Gaurav Ogale is a digital artist with a love for a time gone by. In his video and multimedia works — often in the form of short narrative films, published on social media and full of surreal juxtapositions — he harnesses the “unexplainable power of nostalgia”, paying homage to his childhood in Pune and life in Mumbai. The videos are like short stories narrating the small moments from the artist’s life, told through doodles, paper cut-outs, typography and photographs, and moving to the rhythm of his favourite wistful music. “I remember a lot and I hate leaving things behind,” says the artist. “And so I have to find a different way to carry my memories. For me, this means translating them into audio and video pieces. I create them so that I can keep revisiting my memories.”
With no fixed studio space, Gaurav makes a corner for himself wherever he is — at home, a friend’s kitchen or at a residency in Goa or rural France. “I carry the objects that allow me to think and create,” he says, “not only tools like my iPad Pro on which I take to write and draw, but also the more sentimental objects that ground me.” He shows us some of these objects — a worn leather bound notebook from his school days, a ceramic bookmark collected in Marrakesh during a residency and a little bottle of perfume, a gift from his father.
“I was looking at the doodles and words, and couldn’t help but feel that they were trapped on the page. They had to move and speak for them to be true to my memory.”
Most of his time, the artist admits, is spent day-dreaming. “I let my mind wander till an idea interrupts me,” he says, explaining the seeds of his video-animations that play out his daydreams, in which chairs stand on walls as if they were floors, and human legs poke out of snail shells. Before these ideas can take visual form, the artist writes out his thoughts either on paper or Notes app when using the Magic Keyboard connected to his iPad Pro . “It could be a poem, some bullet points or a long letter,” he says. “Writing is a way for me to build a world in which the visuals will live.” And often, it is a single word that unlocks the work for him, that makes him “feel a certain way” and sets him off on the visual journey.
A “techno-phobe” in a previous life, the artist now finds his iPad Pro, armed with Procreate and the Adobe Suite, to be an irreplaceable part of his practice. On it, he sketches and colours using Apple Pencil, and drops in scans and photos — all of which are then animated on Adobe Premiere, to make the static and disparate images into one fluid whole. “I wish someone told me three years ago that technology is not as rigid and unfriendly as I thought it was!” he says, laughing. “It has become such a support system — iPad Pro’s display is so sensitive, it feels like sketching on paper.”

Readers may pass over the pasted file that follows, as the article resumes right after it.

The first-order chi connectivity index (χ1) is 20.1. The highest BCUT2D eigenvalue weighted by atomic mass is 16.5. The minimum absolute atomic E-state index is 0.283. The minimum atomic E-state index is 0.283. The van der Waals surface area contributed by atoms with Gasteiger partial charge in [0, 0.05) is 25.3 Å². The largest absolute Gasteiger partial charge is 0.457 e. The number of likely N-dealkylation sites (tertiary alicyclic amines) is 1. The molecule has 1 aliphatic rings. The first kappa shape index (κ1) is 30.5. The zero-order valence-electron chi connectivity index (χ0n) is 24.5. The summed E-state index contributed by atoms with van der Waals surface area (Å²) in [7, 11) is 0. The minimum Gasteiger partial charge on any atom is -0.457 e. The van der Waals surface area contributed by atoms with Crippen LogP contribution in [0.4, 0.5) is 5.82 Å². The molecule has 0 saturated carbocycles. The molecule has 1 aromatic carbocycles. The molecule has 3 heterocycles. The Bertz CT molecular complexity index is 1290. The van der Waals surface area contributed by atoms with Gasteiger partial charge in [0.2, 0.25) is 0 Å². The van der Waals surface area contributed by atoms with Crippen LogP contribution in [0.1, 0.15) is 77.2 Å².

A turning point in Gaurav’s relationship with technology came while flipping through his childhood journals, all the way back in 2018, at the very beginning of his life as an artist. “I was looking at the photos and doodles and words, and couldn’t help but feel that they were trapped on the page. They had to move and speak for them to be true to my memory.” It was then that audio-visual technology came to his rescue, helping him set his memories free.
“The most important part of my work is the archiving, documenting and recording,” Gaurav says, who has a special eye and ear for the passing moments of the everyday. Be it recording sounds on the street, saving images on Instagram and on Photos app on his iPhone and iPad Pro, writing down lyrics from songs and poems, he is always collecting little stories, sentences, melodies and images, to later put together into his collage-like videos. Physical objects too play an important role in his virtual dream world, be it an old geometry box belonging to his grandfather or a little black-and-white photograph of his grandmother with her sister found in the bed box of his family home in Pune.
“When you work with the right person, someone who understands the value of collaboration, you are able to make something truly special, something impossible to do alone.”
Over the pandemic, Gaurav started a new series of multimedia videos made in collaboration with performing artists for which he has now become best known. “During the pandemic, everyone around me was looking to do something new, and I was speaking to a lot of theatre artists who were especially looking for ways to create while every venue was shut,” he says. Over conversations with his soon-to-be collaborators, including actors Jim Sarbh, Sheena Khalid and Kalki Koechlin, directors Zoya Akhtar and writer Manu Pillai, the artist started to conceive of vignettes that would show glimpses of his collaborators’ deeper selves. With Sarbh, for example, Gaurav created a visual world of William Carlos Williams’ poem Danse Russe, a favourite of the actor, with outline drawings of the actor dancing to the voiceover of Sarbh reciting the poem. Ever since this series, the artist has worked almost exclusively in collaboration. He explains, “When you work with the right person, someone who understands the value of collaboration, you are able to make something truly special, something impossible to do alone.”
When asked about his definition of the word “extraordinary”, Gaurav hesitates and says, “to be honest, I am still looking for the meaning of that word. We are all ordinary people and lead ordinary lives. But something within that can become extraordinary.” The impulse is always to capture the fleeting sights and sounds of the everyday — to collect, remember and canonise what may otherwise be left behind.
Gaurav Ogale will show in the Digital Residency Hub at The Studio at India Art Fair 2023 as part of the Digital Artists in Residence Programme. His poster turns the concept of a biography best-seller on its head, using the elements of the grand book cover to pay homage to the ordinary people who leave an extraordinary impression on our lives.